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Tom

Appointing a main contractor/builder - things to consider

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So we hope to start our build in the next 6 weeks or so. We have had a few fixed price tenders back which are way over budget so they are a non-starter, a local builder we know has built similar and is convinced he can bring the project in for what we need, and has suggested a time+materials arrangement and we've decided to go with this.

We are going to meet up again in the next few days to sort out more details etc but I'm wondering if any one has any advice on what details we need to nail down at the start? I'm thinking:

 

- rough timeline, so we can get some idea as we go along if things are slipping, costs going up etc

- payment schedule: weekly? monthly? in construction stages, foundations, walls etc?

- retention of final £X% for snagging etc?

- what if I'm not happy with something - some sort of agreement on rectifying without cost to myself?

- site insurance

- some sort of commitment on hours/week? - I don't want the build dragging on as it's being used to fill in hours around other jobs etc

 

Is the above reasonable? What else?

Thanks all

 

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Hi Tom,

 

We'd be very interested to see what your tender looked like - we're about to write ours. Obviously there will be many differences but it would be helpful to see what level of detail you went to, over and above the drawings.

 

Simon

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I presume you building regs drawings and any CIL exception are in?

 

Interested in following this as i am going through this process.

 

Being nosey where in South Devon area you? I am in Devon

 

 

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6 minutes ago, Bramco said:

Hi Tom,

 

We'd be very interested to see what your tender looked like - we're about to write ours. Obviously there will be many differences but it would be helpful to see what level of detail you went to, over and above the drawings.

 

Simon

 

The tenders were very detailed as it happened - just very expensive! They were based on the full set of drawings from the architect - one builder said he'd never seen such a comprehensive set of drawings. We didn't provide any more information than that TBH.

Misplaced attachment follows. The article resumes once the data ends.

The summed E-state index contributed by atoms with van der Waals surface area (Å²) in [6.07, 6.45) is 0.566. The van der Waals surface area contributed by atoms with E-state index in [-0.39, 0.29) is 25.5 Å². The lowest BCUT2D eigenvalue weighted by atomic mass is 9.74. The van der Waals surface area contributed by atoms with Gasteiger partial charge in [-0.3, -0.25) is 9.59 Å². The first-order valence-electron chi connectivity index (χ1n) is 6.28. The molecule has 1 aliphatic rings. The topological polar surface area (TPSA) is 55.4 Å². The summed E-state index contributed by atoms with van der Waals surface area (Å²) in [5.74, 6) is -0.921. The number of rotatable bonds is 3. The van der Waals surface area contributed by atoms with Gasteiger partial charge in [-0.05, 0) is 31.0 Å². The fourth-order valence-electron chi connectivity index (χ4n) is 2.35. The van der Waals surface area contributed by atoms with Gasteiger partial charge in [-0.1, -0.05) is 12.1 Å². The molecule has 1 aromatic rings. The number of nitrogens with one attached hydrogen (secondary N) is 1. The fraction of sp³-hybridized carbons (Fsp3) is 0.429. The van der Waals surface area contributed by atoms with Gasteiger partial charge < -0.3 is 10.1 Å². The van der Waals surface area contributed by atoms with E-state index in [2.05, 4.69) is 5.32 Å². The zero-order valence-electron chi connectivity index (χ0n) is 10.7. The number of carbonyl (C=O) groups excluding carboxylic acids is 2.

3 minutes ago, Moonshine said:

I presume you building regs drawings and any CIL exception are in?

 

Interested in following this as i am going through this process.

 

Being nosey where in South Devon area you? I am in Devon

 

 

No CIL where we are and building regs approved on drawings.

We're just south of Totnes - whereabouts are you?

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I am at a similar point, bigger contractors came back with silly quotes but small local builder much more reasonable. However we are going to sign a JCT contract with fixed price for water tight shell. Not exactly sure what time and material arrangements you have decided but I would be very wary of costs going out of control. If your builder is convinced he can bring it on budget, why not fixed price?

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+1 for a contract.

We used a RIBA template. A bit like insurance, hopefully you never have to look at it again. However, in addition to providing an agreement, the act of going through it line by line raised a few points that needed a bit more discussion and it acted as a good check list of items to review with the main contractor.

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12 minutes ago, Bonner said:

I am at a similar point, bigger contractors came back with silly quotes but small local builder much more reasonable. However we are going to sign a JCT contract with fixed price for water tight shell. Not exactly sure what time and material arrangements you have decided but I would be very wary of costs going out of control. If your builder is convinced he can bring it on budget, why not fixed price?

 

Good point, but I think one of the factors being that I can potentially work/labour as and when I can and bring the costs down, which I couldn't with a fixed price

4 minutes ago, cwr said:

+1 for a contract.